Pro-Life Activists Face Prison Time As DOJ Increases FACE Act Prosecutions

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by Tyler Durden
Saturday, Jan 28, 2023 - 09:30 PM

Authored by Beth Brelje via The Epoch Times (emphasis ours),

Holding bullhorns and sometimes graphic signs depicting aborted babies, sidewalk ministers around the United States have seconds to reach the hearts of pregnant women moments before they walk into abortion facilities.

“We had one mother who came up to me on the sidewalk. She saw some signs of ours, stopped, and said, ‘Is that real?’ It was a photo of a baby that had been aborted,” Denny Green, 56, of Cumberland, Virginia, told The Epoch Times. “We let her know, ‘Yeah, that is real.’ She said, ‘If that’s real, I can’t do that to my baby,’ and she decided not to take her baby’s life.”

Coleman Boyd stands on a ladder near an abortion facility in Bristol, Va., in December 2022. (Courtesy of Coleman Boyd)

Green said the group followed up with the woman, helping with food and other needs but eventually lost contact, until five years later.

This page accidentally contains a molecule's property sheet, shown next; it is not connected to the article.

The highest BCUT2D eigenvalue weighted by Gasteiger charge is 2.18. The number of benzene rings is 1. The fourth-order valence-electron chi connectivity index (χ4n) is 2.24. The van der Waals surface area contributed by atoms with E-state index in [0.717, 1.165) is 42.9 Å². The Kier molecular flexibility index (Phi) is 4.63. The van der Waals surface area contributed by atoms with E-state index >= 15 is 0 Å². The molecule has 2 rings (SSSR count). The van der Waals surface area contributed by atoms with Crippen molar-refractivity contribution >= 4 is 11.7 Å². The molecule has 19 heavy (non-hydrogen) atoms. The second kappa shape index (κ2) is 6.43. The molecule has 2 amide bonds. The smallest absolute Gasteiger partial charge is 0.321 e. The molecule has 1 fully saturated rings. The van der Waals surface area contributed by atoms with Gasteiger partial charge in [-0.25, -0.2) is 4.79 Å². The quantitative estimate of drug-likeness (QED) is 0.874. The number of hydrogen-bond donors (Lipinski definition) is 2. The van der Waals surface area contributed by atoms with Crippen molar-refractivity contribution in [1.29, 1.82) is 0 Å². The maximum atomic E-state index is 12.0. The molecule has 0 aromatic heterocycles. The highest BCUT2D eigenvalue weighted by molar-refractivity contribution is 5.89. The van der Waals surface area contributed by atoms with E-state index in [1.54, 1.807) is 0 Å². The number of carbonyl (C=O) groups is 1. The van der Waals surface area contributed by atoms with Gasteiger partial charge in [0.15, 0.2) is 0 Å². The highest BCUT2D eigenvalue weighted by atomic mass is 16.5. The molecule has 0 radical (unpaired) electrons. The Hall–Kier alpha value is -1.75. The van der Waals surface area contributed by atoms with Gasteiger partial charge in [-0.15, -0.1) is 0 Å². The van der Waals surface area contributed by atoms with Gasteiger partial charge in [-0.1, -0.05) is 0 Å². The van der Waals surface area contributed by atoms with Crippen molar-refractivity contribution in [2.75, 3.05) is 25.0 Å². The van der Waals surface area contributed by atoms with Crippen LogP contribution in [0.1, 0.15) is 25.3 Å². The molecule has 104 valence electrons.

“She saw us out on the street again, stopped and let us meet her little girl,” he said. “That has happened numerous times. We’re there for the long haul, if they need us, as a friend or as a help. We’re there to walk with them.”

Denny Green with his daughter Charity and his grandson Hudson on the sidewalk in front of a Planned Parenthood abortion facility in Charlottesville, Va., in 2021. (Courtesy of Denny Green)

Green is among 11 people federally charged with the Freedom of Access to Clinic Entrances (FACE) Act for a March 2021 pro-life demonstration at a now-closed abortion facility in Mount Juliet, Tennessee. The FACE Act prohibits interference with obtaining or providing abortions.

In this case, the abortion facility was inside a larger medical building that had other, unrelated medical offices. Some of those charged stood in the hallway, blocking the door, while others stood down the hall, closer to an elevator. They sang Christian songs, prayed, and spoke to women seeking to enter the facility, which is shown in a video captured by one of the group members.

Sir, that baby is a blessing from God,” one of the 11 told a couple who walked toward the abortion facility door, saw the people in the hallway, then got back on the elevator.

“Yeah. More power to you,” the man with the woman said as the elevator doors closed.